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Surveillance for brucellosis in Ireland 2018


             Added 15.02.19











Brucellosis in cattle was officially eradicated from Ireland in 2009.  Up to that point bovine brucellosis caused substantial production losses related to poor fertility and foetal loss in cattle.  Other negative consequences of bovine brucellosis were testing costs incurred by both farmers and the state, and human illness, mainly in farmers and vets.

Ireland is now free of both Brucella abortus (which causes brucellosis in cattle) and Brucella melitensis (which causes brucellosis in sheep and goats). To demonstrate freedom to trading partners, Ireland carries out extensive testing on its cattle and sheep populations each year.


Active surveillance

To demonstrate freedom from brucellosis in cattle, Ireland tests cull cows which are sampled as they pass through slaughter plants. Cull cows are considered a high risk group for brucellosis if it is present in a country, and so are considered an appropriate category to test. 129,469 cull cows were tested for brucellosis using a screening ELISA test, and an additional confirmatory CFT test in a small number of cases, during 2018. Testing was carried out by the Department of Agriculture, Food and the Marine (DAFM) in its Blood Testing Laboratory in Cork. All cull cow samples tested negative for Brucella abortus, and Ireland was able to demonstrate freedom from the disease on that basis.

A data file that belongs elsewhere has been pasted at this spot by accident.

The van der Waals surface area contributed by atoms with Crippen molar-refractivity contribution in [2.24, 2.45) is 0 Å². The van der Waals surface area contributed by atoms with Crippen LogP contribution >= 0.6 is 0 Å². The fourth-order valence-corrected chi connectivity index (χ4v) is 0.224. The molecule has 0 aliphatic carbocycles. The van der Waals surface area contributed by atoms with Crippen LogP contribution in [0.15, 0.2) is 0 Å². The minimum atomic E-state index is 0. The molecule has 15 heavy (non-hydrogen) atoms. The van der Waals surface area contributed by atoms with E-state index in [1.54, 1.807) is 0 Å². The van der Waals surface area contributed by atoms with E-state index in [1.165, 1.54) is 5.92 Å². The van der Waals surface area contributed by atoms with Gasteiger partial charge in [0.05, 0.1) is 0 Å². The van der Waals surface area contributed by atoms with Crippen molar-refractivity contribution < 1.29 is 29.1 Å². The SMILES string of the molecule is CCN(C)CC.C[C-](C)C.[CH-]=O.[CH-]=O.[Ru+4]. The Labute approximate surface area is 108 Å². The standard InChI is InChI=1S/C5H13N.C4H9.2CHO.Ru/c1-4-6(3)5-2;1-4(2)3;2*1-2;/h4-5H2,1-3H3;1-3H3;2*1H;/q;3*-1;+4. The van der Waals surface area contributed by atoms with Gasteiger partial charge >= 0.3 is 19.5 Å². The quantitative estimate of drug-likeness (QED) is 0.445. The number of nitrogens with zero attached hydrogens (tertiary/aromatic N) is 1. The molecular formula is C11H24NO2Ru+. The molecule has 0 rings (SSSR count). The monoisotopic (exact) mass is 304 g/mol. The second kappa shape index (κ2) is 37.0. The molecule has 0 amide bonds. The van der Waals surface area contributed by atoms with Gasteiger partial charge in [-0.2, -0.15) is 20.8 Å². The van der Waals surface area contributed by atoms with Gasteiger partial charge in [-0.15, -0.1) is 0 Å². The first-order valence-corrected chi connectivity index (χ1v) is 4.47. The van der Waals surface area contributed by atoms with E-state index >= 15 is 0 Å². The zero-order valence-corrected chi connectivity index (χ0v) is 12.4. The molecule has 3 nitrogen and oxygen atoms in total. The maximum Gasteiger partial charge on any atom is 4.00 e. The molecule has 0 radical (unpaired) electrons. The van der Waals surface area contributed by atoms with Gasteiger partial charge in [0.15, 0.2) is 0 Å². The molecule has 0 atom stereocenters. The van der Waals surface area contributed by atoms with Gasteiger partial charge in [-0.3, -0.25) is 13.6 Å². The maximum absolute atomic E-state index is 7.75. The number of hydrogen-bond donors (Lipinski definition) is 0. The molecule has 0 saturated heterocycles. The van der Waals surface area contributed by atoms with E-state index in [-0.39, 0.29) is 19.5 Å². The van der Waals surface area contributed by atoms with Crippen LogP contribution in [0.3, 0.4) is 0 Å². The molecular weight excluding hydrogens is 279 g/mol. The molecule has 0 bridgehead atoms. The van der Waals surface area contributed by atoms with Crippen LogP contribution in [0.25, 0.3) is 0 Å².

To demonstrate freedom from brucellosis in sheep for the same period, DAFM sampled 7,544 sheep on farm in 392 separate flocks which are spread out countrywide.  All tested negative for Brucella melitensis on a screening test carried out at the Cork Blood Testing Laboratory.  Again, this demonstrated freedom from brucellosis in sheep. 

Passive surveillance

It should be noted that the active surveillance outlined above is supplementary to the passive surveillance which Ireland regards as its mainstay in detecting incursions of exotic disease.

 Both Brucella abortus and Brucella melitensis are notifiable diseases in Ireland, meaning that anyone who suspects that an animal may have the disease is legally obliged to notify DAFM. In addition, it is a legal requirement to notify DAFM of any case of abortion in a bovine animal; abortion is the most common clinical sign of infection with Brucella abortus.

Beyond disease reporting, DAFM operates a network of regional veterinary laboratories, strategically located around the country. Farmers and private veterinary practitioners (PVPs) submit large numbers of samples, including aborted foetuses, to the laboratories every week, and therefore DAFM can be confident that in the event that disease reporting was not effective in detecting an incursion of brucellosis, then laboratory-based passive surveillance would achieve this result instead. 

Farmers are encouraged to have their PVP examine and test cows and sheep which have aborted, to report suspicions of brucellosis in either species to their local Regional Veterinary office, and to make use of their local Regional Veterinary Laboratory to aid with diagnosis of disease conditions.

Thanks to the Cork Blood Testing Laboratory for providing the data on the numbers of samples tested under the brucellosis testing programmes.


Species: Multi-Species
10:24 AM on Thu, 22 August